Fanny always kept records and memorabilia relating to her children and she was at work on just such a task one summer day in 1861. Seated in the library at a table with wax and flame, she was at work sealing packages of her children’s hair for keepsakes. Suddenly, perhaps through a breeze flowing through the window, her light summer dress caught fire. Fanny ran from the room to her husband in the next room.

Longfellow grabbed a small rug and tried frantically to extinguish the flames, burning himself severely in the attempt. His efforts to save her were unsuccessful and Fanny died the following morning. She was 44.

The burns on Longfellow’s face and hands were serious but he would recover. The facial wounds led to his growing a beard which he maintained for the rest of his life. However, it was the emotional wounds which were, undoubtedly, more debilitating. Years later he wrote these lines:

Here in this room she died; and soul more white/Never through martyrdom of fire was led/To its repose;Such is the cross I wear upon my breast/These eighteen years, through all the changing scenes/And seasons, changeless since the day she died. (The Cross of Snow, 1879)

The room referred to in Longfellow’s poem where Fanny died is his own bedroom. The visitor will, undoubtedly, be moved to view the bed where she succumbed to her injuries. A large ring attached to the ceiling held the canopy for the bed. A portrait of the young Longfellow hangs on the wall along with a painting of their two sons, Ernest and Charles.

Grave Alice, and laughing Allegra,/And Edith with golden hair. (The Childrens Hour, 1860)

Of the three Longfellow daughters, Alice never married. She lived her entire life in the Brattle Street house. She was one of the founders of Radcliffe College. Annie (laughing Allegra) and Edith did marry and have families. They built homes right next door to their parents, producing a family compound.

After Fanny’s death, Longfellow did not publish anything for two years. He traveled to Europe and received honorary degrees at Oxford and Cambridge. And he was invited to Windsor Castle by Queen Victoria. After his death, his bust would be installed in Poets Corner of Westminster Abbey in London.

But, he would return to his home on Brattle Street. He had formed “The Saturday Club”, a group of close friends who came together, we can naturally presume, on Saturdays, to discuss and ponder the topics of the day. Ralph Waldo Emerson, Nathaniel Hawthorne and the famed abolitionist, Charles Sumner, were frequent guests. So fond of them was Longfellow that he commissioned paintings of these gentlemen which still hang today in his study.

Also featured in his study is his stand-up desk, topped by a small statue of Goethe. He would sometimes sit and work at a round table, his dog, a Scottish Terrier named Tramp, curled up at his feet. When “The Saturday Club” or “The Dante Club” was in session, cigar smoke filled the air and wine was enjoyed. Paintings hang on the walls and statues of Dante and Shakespeare mingle with some of the 12,000 volumes in Longfellow’s library.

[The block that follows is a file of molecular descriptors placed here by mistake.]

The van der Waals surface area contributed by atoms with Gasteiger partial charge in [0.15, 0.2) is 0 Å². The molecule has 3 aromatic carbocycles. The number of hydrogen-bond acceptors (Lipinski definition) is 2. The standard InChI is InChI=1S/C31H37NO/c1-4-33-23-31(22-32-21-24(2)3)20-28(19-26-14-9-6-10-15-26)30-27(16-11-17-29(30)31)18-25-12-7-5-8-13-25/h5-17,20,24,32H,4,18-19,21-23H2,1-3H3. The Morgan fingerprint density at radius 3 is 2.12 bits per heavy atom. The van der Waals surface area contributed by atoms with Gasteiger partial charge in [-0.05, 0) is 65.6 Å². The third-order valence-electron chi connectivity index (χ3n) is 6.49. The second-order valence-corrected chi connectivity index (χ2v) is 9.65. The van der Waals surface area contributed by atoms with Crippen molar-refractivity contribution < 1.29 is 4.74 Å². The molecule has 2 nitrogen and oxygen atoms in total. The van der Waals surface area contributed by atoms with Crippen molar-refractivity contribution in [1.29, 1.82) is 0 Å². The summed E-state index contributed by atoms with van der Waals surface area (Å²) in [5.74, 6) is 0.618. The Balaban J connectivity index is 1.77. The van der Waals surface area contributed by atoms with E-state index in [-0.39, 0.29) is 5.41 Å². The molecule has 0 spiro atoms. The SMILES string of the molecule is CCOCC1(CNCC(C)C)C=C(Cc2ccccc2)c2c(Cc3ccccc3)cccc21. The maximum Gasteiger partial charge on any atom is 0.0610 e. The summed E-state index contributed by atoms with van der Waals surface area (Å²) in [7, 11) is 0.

The love of learning, the sequestered nooks,/And all the sweet serenity of books. (Morituri Salutamus, 1875)

Having established his reputation in 1858 with the publication of The Song of Hiawatha, Longfellow went on to publish over twenty books. So beloved was he that when the spreading Chestnut tree on Brattle Street was due to come down, a fund was established to utilize the wood from the tree in order to make a chair for the poet. That broad and sturdy armchair remains in Longfellow’s study.

In addition to “The Saturday Club”, Longfellow also founded, in 1865, The Dante Club, a forerunner of “The Dante Society of America”. At a time when he was deeply depressed over Fanny’s death, Longfellow decided that he needed to focus on something rigorous and challenging. His idea was to translate the first American edition of Dante’s Inferno. And what better way to do that than with a little help from his friends such as James Russell Lowell and Dr. Oliver Wendell Holmes.

As an interesting side-note, a popular mystery novel, The Dante Club, by Matthew Pearl was published in 2003. Set in 1865, the action takes place in The Longfellow House. A series of mysterious murders occur and the poet and his colleagues are drawn into the investigation. Also, with the publication of The Dante Club, there has been a re-issue of Longfellow’s translation of Dante’s Inferno, out of print for over 40 years.

The bards sublime,/Whose distant footsteps echo/Through the corridors of Time. (The Day is Done, 1845)

Longfellow’s words echo through our own times and his home remains an inspiration, to other writers, to school children, to anyone interested in America’s historical and artistic legacy. It will be explored and enjoyed for generations to come.

Natalie Rothstein is a writer of features and fiction. She has published travel pieces, essays and short stories. Her book, An American Family, is a 3-generation family history told against the backdrop of the immigrant experience.

Photos Accompanying this article
National Park Service, Longfellow National Historic Site